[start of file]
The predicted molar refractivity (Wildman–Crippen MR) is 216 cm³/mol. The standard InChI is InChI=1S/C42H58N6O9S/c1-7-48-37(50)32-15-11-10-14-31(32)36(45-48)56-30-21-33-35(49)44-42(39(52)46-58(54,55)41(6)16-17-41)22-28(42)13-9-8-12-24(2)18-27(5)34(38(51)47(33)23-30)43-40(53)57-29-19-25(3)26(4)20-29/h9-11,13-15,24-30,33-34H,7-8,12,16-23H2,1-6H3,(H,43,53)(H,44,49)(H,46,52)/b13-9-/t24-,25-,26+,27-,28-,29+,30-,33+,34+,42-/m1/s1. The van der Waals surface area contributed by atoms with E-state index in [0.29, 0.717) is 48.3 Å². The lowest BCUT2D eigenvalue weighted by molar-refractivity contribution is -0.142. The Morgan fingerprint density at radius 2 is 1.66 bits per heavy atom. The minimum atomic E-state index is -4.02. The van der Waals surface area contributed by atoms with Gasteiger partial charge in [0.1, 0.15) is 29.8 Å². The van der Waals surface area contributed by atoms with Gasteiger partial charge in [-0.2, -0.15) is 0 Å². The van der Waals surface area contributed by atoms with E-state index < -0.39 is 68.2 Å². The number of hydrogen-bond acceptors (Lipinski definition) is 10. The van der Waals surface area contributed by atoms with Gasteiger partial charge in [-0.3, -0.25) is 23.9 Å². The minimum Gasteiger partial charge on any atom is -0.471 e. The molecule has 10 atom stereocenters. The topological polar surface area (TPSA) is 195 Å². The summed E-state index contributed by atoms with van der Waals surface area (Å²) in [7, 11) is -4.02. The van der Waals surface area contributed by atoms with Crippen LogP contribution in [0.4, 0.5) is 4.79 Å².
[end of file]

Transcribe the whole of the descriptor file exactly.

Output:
The predicted molar refractivity (Wildman–Crippen MR) is 216 cm³/mol. The standard InChI is InChI=1S/C42H58N6O9S/c1-7-48-37(50)32-15-11-10-14-31(32)36(45-48)56-30-21-33-35(49)44-42(39(52)46-58(54,55)41(6)16-17-41)22-28(42)13-9-8-12-24(2)18-27(5)34(38(51)47(33)23-30)43-40(53)57-29-19-25(3)26(4)20-29/h9-11,13-15,24-30,33-34H,7-8,12,16-23H2,1-6H3,(H,43,53)(H,44,49)(H,46,52)/b13-9-/t24-,25-,26+,27-,28-,29+,30-,33+,34+,42-/m1/s1. The van der Waals surface area contributed by atoms with E-state index in [0.29, 0.717) is 48.3 Å². The lowest BCUT2D eigenvalue weighted by molar-refractivity contribution is -0.142. The Morgan fingerprint density at radius 2 is 1.66 bits per heavy atom. The minimum atomic E-state index is -4.02. The van der Waals surface area contributed by atoms with Gasteiger partial charge in [0.1, 0.15) is 29.8 Å². The van der Waals surface area contributed by atoms with Gasteiger partial charge in [-0.2, -0.15) is 0 Å². The van der Waals surface area contributed by atoms with E-state index < -0.39 is 68.2 Å². The number of hydrogen-bond acceptors (Lipinski definition) is 10. The van der Waals surface area contributed by atoms with Gasteiger partial charge in [-0.3, -0.25) is 23.9 Å². The minimum Gasteiger partial charge on any atom is -0.471 e. The molecule has 10 atom stereocenters. The topological polar surface area (TPSA) is 195 Å². The summed E-state index contributed by atoms with van der Waals surface area (Å²) in [7, 11) is -4.02. The van der Waals surface area contributed by atoms with Crippen LogP contribution in [0.4, 0.5) is 4.79 Å².